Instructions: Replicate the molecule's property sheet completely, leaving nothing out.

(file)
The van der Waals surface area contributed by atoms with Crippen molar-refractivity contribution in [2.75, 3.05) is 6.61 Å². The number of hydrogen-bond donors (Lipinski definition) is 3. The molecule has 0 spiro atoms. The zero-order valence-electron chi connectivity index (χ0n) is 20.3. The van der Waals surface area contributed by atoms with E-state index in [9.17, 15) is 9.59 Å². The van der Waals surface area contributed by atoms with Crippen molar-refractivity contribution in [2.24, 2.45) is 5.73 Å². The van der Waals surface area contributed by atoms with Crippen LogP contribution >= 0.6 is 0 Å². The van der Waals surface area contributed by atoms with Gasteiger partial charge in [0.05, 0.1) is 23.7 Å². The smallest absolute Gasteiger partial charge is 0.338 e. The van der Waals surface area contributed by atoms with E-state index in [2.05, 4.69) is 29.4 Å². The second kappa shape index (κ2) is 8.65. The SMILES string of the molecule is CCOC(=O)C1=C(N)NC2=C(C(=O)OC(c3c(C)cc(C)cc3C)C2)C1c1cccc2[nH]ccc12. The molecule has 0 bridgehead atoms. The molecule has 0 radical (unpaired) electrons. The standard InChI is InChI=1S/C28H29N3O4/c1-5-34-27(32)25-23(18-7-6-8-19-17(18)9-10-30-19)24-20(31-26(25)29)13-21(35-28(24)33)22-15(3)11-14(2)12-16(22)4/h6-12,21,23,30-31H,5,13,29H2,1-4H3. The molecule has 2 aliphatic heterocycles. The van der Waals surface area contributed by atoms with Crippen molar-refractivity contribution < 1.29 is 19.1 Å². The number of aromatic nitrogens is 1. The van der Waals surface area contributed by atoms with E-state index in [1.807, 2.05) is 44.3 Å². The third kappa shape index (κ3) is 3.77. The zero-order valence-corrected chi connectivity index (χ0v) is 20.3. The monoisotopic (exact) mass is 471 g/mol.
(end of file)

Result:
The van der Waals surface area contributed by atoms with Crippen molar-refractivity contribution in [2.75, 3.05) is 6.61 Å². The number of hydrogen-bond donors (Lipinski definition) is 3. The molecule has 0 spiro atoms. The zero-order valence-electron chi connectivity index (χ0n) is 20.3. The van der Waals surface area contributed by atoms with E-state index in [9.17, 15) is 9.59 Å². The van der Waals surface area contributed by atoms with Crippen molar-refractivity contribution in [2.24, 2.45) is 5.73 Å². The van der Waals surface area contributed by atoms with Crippen LogP contribution >= 0.6 is 0 Å². The van der Waals surface area contributed by atoms with Gasteiger partial charge in [0.05, 0.1) is 23.7 Å². The smallest absolute Gasteiger partial charge is 0.338 e. The van der Waals surface area contributed by atoms with E-state index in [2.05, 4.69) is 29.4 Å². The second kappa shape index (κ2) is 8.65. The SMILES string of the molecule is CCOC(=O)C1=C(N)NC2=C(C(=O)OC(c3c(C)cc(C)cc3C)C2)C1c1cccc2[nH]ccc12. The molecule has 0 bridgehead atoms. The molecule has 0 radical (unpaired) electrons. The standard InChI is InChI=1S/C28H29N3O4/c1-5-34-27(32)25-23(18-7-6-8-19-17(18)9-10-30-19)24-20(31-26(25)29)13-21(35-28(24)33)22-15(3)11-14(2)12-16(22)4/h6-12,21,23,30-31H,5,13,29H2,1-4H3. The molecule has 2 aliphatic heterocycles. The van der Waals surface area contributed by atoms with Crippen molar-refractivity contribution < 1.29 is 19.1 Å². The number of aromatic nitrogens is 1. The van der Waals surface area contributed by atoms with E-state index in [1.807, 2.05) is 44.3 Å². The third kappa shape index (κ3) is 3.77. The zero-order valence-corrected chi connectivity index (χ0v) is 20.3. The monoisotopic (exact) mass is 471 g/mol.